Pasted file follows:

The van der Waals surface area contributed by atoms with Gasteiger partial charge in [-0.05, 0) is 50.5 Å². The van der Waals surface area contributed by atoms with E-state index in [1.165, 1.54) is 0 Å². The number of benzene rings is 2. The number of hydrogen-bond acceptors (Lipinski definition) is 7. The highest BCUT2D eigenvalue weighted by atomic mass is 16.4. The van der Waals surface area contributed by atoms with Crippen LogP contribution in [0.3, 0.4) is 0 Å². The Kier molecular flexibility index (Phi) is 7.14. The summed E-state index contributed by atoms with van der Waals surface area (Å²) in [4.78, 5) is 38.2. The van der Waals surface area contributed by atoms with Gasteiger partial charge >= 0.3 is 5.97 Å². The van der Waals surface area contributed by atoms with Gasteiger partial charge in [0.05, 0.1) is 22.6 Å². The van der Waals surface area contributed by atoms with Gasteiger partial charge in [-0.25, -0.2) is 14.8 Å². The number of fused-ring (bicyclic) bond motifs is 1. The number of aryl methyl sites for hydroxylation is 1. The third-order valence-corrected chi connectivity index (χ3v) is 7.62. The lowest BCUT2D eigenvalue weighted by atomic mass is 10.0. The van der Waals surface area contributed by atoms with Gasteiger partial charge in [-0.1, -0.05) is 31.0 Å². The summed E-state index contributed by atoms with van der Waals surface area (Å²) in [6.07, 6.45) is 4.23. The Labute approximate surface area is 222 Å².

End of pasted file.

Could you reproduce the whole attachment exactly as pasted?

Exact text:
The van der Waals surface area contributed by atoms with Gasteiger partial charge in [-0.05, 0) is 50.5 Å². The van der Waals surface area contributed by atoms with E-state index in [1.165, 1.54) is 0 Å². The number of benzene rings is 2. The number of hydrogen-bond acceptors (Lipinski definition) is 7. The highest BCUT2D eigenvalue weighted by atomic mass is 16.4. The van der Waals surface area contributed by atoms with Crippen LogP contribution in [0.3, 0.4) is 0 Å². The Kier molecular flexibility index (Phi) is 7.14. The summed E-state index contributed by atoms with van der Waals surface area (Å²) in [4.78, 5) is 38.2. The van der Waals surface area contributed by atoms with Gasteiger partial charge >= 0.3 is 5.97 Å². The van der Waals surface area contributed by atoms with Gasteiger partial charge in [0.05, 0.1) is 22.6 Å². The van der Waals surface area contributed by atoms with Gasteiger partial charge in [-0.25, -0.2) is 14.8 Å². The number of fused-ring (bicyclic) bond motifs is 1. The number of aryl methyl sites for hydroxylation is 1. The third-order valence-corrected chi connectivity index (χ3v) is 7.62. The lowest BCUT2D eigenvalue weighted by atomic mass is 10.0. The van der Waals surface area contributed by atoms with Gasteiger partial charge in [-0.1, -0.05) is 31.0 Å². The summed E-state index contributed by atoms with van der Waals surface area (Å²) in [6.07, 6.45) is 4.23. The Labute approximate surface area is 222 Å².